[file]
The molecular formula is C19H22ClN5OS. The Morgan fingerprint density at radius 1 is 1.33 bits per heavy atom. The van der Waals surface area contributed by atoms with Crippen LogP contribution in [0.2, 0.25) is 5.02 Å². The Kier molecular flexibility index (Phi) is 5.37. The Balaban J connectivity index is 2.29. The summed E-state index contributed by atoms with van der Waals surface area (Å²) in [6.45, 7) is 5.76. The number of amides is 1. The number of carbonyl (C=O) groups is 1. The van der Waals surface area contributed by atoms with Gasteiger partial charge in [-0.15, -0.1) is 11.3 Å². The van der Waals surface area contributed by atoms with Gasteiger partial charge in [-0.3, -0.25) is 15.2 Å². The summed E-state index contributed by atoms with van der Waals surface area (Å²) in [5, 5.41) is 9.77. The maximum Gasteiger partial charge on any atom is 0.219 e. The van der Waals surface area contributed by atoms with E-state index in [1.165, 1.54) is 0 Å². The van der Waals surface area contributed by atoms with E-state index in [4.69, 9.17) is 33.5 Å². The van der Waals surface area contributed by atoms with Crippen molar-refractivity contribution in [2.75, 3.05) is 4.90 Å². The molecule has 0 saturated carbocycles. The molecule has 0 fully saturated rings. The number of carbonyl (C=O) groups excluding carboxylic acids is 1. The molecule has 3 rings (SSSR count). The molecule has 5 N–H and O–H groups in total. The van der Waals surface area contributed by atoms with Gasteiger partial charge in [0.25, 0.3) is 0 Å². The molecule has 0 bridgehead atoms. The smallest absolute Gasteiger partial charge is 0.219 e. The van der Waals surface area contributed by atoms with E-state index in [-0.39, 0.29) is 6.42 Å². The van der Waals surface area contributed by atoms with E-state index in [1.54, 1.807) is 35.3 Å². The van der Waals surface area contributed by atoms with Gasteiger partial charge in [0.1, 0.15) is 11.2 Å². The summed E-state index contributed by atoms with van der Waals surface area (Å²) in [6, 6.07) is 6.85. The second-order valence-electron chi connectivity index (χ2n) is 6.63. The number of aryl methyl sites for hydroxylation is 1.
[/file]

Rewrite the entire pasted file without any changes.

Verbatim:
The molecular formula is C19H22ClN5OS. The Morgan fingerprint density at radius 1 is 1.33 bits per heavy atom. The van der Waals surface area contributed by atoms with Crippen LogP contribution in [0.2, 0.25) is 5.02 Å². The Kier molecular flexibility index (Phi) is 5.37. The Balaban J connectivity index is 2.29. The summed E-state index contributed by atoms with van der Waals surface area (Å²) in [6.45, 7) is 5.76. The number of amides is 1. The number of carbonyl (C=O) groups is 1. The van der Waals surface area contributed by atoms with Gasteiger partial charge in [-0.15, -0.1) is 11.3 Å². The van der Waals surface area contributed by atoms with Gasteiger partial charge in [-0.3, -0.25) is 15.2 Å². The summed E-state index contributed by atoms with van der Waals surface area (Å²) in [5, 5.41) is 9.77. The maximum Gasteiger partial charge on any atom is 0.219 e. The van der Waals surface area contributed by atoms with E-state index in [1.165, 1.54) is 0 Å². The van der Waals surface area contributed by atoms with E-state index in [4.69, 9.17) is 33.5 Å². The van der Waals surface area contributed by atoms with Crippen molar-refractivity contribution in [2.75, 3.05) is 4.90 Å². The molecule has 0 saturated carbocycles. The molecule has 0 fully saturated rings. The number of carbonyl (C=O) groups excluding carboxylic acids is 1. The molecule has 3 rings (SSSR count). The molecule has 5 N–H and O–H groups in total. The van der Waals surface area contributed by atoms with Gasteiger partial charge in [0.25, 0.3) is 0 Å². The molecule has 0 bridgehead atoms. The smallest absolute Gasteiger partial charge is 0.219 e. The van der Waals surface area contributed by atoms with E-state index in [-0.39, 0.29) is 6.42 Å². The van der Waals surface area contributed by atoms with E-state index in [1.54, 1.807) is 35.3 Å². The van der Waals surface area contributed by atoms with Gasteiger partial charge in [0.1, 0.15) is 11.2 Å². The summed E-state index contributed by atoms with van der Waals surface area (Å²) in [6, 6.07) is 6.85. The second-order valence-electron chi connectivity index (χ2n) is 6.63. The number of aryl methyl sites for hydroxylation is 1.